In St. Petersburg’s Internet Research center, professional Internet trolls are employed who post comments on various social media sites. The operation is sophisticated: employees play different roles, creating an impression of genuine debate in which, of course, the government line always prevails. Their activities sometimes become surreal, described as a parody of Orwell’s novel. But wait a cotton-picking minute… wasn’t it Orwell’s novel that was supposed to be the parody? What a strange world we live in.

 Posted by at 10:49 am
Mar 262015

One of my all-time favorite movies is the 2012 film Cloud Atlas. I love this film so much, I watched it at least 5-6 times already. Indeed, I went beyond merely watching it: for the first time, I actually contributed to IMDB, by describing some obscure goofs and anachronisms that I discovered in the film by accident.

I find it especially interesting how a high-budget movie can recreate a scene from the past. The movie features a storyline that takes place in 1973 San Francisco. However, it was not filmed in San Francisco, but rather, Glasgow, Scotland. Here is one example of a scene from the film vs. the actual street as seen on Google Street View (the overlap is not exact, but close enough I think):

Some of the changes were physical decorations no doubt; other changes were likely just clever use of CGI. Either way, I am impressed. Of course I loved the old cars, too.

I was somewhat less impressed by the fact that the film’s version of Van Ness Ave was a rather narrow, one-way street. That’s not the Van Ness Ave that I know! Nonetheless, it didn’t take anything away from the film, which for now, and for the foreseeable future, remains on the top of my list. Why? To quote a character from the film, it’s about “just trying to understand why we keep making the same mistakes… over and over.”

 Posted by at 7:53 pm
Mar 252015

Epic tales tend to be one sided. Hobbits: good, orcs: evil. Rebel Alliance: good, Galactic Empire: evil. And so on.

Except that sometimes, we do get a glimpse of the story from the perspective of the other side.

The conversations between orcs that we witnessed in later chapters of the Lord of the Rings kind of humanized them: they were not necessarily nice guys, but they were, well, foot soldiers in an army like foot soldiers in any other army. Russian novelist Kirill Neskov must have been thinking the same thing when he wrote The Last Ringbearer, a novel in which we learn that Mordor is a peaceful country undergoing an industrial revolution, which is threatened by backward, war-mongering imperialists led by Gandalf, who is seeking “a final solution to the Mordorian problem”. Wow.

As for Star Wars, I always wondered: When the Death Star was destroyed, for instance, how many innocent people: children, civilian employees, family members, cooks, nurses, doctors, and so on, were destroyed along with the artifact? More than that, what if the canonical account is really a one-sided, distorted version of the real story, and the Rebel Alliance is just a bunch of terrorists while the Galactic Empire is really a peaceful, progressive civilization representing law and order?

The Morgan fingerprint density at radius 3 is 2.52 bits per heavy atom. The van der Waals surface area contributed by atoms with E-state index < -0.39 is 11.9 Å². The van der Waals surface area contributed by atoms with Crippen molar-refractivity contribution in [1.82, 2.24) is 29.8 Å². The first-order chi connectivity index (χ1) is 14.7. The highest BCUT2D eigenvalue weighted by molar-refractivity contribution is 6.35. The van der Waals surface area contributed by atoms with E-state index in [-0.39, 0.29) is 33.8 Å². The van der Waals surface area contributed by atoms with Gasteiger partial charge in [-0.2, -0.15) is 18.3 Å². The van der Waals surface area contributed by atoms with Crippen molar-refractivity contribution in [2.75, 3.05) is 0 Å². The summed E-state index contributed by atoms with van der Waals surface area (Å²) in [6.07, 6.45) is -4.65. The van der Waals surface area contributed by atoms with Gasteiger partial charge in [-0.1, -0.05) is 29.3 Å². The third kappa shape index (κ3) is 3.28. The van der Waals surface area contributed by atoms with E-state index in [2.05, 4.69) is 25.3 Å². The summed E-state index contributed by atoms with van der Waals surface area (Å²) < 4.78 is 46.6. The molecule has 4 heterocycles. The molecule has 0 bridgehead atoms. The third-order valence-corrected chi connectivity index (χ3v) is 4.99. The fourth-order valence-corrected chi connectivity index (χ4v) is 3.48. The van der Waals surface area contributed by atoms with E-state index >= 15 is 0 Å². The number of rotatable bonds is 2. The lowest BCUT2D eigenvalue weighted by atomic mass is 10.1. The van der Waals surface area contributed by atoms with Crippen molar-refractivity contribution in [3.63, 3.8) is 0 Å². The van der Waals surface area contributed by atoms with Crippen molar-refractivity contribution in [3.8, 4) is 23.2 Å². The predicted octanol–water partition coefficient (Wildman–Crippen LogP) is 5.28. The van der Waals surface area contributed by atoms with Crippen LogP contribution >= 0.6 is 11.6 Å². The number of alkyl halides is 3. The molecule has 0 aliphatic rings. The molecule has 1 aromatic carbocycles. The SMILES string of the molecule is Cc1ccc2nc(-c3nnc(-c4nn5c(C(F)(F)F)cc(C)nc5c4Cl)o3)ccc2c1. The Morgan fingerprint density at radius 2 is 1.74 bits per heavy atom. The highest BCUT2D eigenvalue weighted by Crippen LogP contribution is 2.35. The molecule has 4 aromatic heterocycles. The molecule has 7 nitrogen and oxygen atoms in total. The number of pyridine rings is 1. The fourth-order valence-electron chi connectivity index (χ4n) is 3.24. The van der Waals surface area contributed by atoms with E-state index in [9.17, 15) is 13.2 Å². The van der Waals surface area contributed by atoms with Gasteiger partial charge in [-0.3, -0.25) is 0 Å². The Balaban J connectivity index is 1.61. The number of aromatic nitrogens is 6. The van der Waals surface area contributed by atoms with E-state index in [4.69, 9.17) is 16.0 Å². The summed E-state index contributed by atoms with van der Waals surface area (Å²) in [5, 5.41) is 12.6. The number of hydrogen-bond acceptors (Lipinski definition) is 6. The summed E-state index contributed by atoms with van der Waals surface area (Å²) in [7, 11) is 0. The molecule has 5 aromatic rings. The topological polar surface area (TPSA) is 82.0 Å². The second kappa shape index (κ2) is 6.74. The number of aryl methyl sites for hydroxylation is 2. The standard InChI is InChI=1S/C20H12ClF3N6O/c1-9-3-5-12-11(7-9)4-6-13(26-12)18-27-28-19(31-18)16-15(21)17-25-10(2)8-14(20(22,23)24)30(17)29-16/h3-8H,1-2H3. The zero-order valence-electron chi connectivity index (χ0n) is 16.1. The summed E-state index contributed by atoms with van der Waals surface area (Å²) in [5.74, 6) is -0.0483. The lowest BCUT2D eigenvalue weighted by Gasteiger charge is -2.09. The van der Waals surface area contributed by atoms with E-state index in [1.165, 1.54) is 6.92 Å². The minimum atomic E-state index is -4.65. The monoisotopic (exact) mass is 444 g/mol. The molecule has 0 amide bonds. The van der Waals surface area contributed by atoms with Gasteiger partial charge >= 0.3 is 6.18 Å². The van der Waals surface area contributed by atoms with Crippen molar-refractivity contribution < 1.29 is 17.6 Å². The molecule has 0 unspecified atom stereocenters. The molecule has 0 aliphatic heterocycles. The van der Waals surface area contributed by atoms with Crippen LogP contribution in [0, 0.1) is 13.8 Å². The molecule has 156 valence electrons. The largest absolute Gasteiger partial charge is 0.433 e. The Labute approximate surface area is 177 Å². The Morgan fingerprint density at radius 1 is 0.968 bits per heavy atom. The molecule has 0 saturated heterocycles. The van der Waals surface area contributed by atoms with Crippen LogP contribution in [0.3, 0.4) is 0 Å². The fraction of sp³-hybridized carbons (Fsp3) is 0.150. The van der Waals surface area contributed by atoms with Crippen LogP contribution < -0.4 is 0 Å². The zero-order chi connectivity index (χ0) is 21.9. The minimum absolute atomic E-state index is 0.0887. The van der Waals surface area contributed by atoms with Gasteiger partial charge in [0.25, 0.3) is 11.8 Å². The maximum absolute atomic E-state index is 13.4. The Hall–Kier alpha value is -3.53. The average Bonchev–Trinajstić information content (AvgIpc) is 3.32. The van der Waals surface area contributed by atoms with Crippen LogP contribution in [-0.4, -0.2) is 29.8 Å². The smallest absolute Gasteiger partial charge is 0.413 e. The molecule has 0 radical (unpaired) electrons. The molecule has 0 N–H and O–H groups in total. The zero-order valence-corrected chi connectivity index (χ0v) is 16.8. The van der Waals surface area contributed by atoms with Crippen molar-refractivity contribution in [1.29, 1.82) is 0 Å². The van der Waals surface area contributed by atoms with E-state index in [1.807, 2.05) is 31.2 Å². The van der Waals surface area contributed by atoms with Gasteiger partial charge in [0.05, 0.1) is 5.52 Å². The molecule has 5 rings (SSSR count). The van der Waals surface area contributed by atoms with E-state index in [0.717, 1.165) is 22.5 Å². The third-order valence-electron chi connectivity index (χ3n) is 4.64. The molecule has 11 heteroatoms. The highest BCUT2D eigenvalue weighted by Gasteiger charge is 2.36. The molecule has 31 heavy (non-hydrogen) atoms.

Apparently, I am not the only one with these thoughts. Here is an amazing short animation of a battle between the Empire and the rebels… from the Imperial perspective:

What can I say? Let’s hope the good guys win… whoever they are.

 Posted by at 8:58 am
Mar 052015

I am still digesting the news, which I received while in Hungary, that Leonard Nimoy, aka. Mr. Spock, is no longer with us.

And now there is breaking news that Harrison Ford, aka. Han Solo, aka. Indiana Jones, crashed while flying solo in a vintage WW2 aircraft in California. The good news: according to the LA Fire Department, his injuries were moderate and he was alert as he was transported to hospital.

I wish him a speedy recovery.

 Posted by at 7:18 pm
Dec 262014

So tonight, my wife and I watched the infamous movie, The Interview, for the princely sum of 7 Canadian dollars, courtesy of YouTube.

Chances are that without the SONY hack and the subsequent decision to pull the film from theaters, we would never have seen it. To be honest, it is a rather crappy movie. And I chose that word with care, as much of the so-called humor was really lower body humor. There were perhaps a few decently funny movements (though none that would make me laugh uncontrollably, not even close.)

Still, let that be a lesson to pisspot dictators: clumsy attempts to censor the West’s entertainment industry only provide invaluable free publicity. An entirely forgettable piece of Hollywood trash this way became an instant immortal icon, mentioned along with classics like Chaplin’s The Great Dictator.

It appears though that the film found a receptive audience in China of all places. Great! Perhaps it will give Beijing’s communist government some food for thought as they consider the consequences of their continuing support for one of the world’s most totalitarian, most abusive regimes.

 Posted by at 11:07 pm
Dec 172014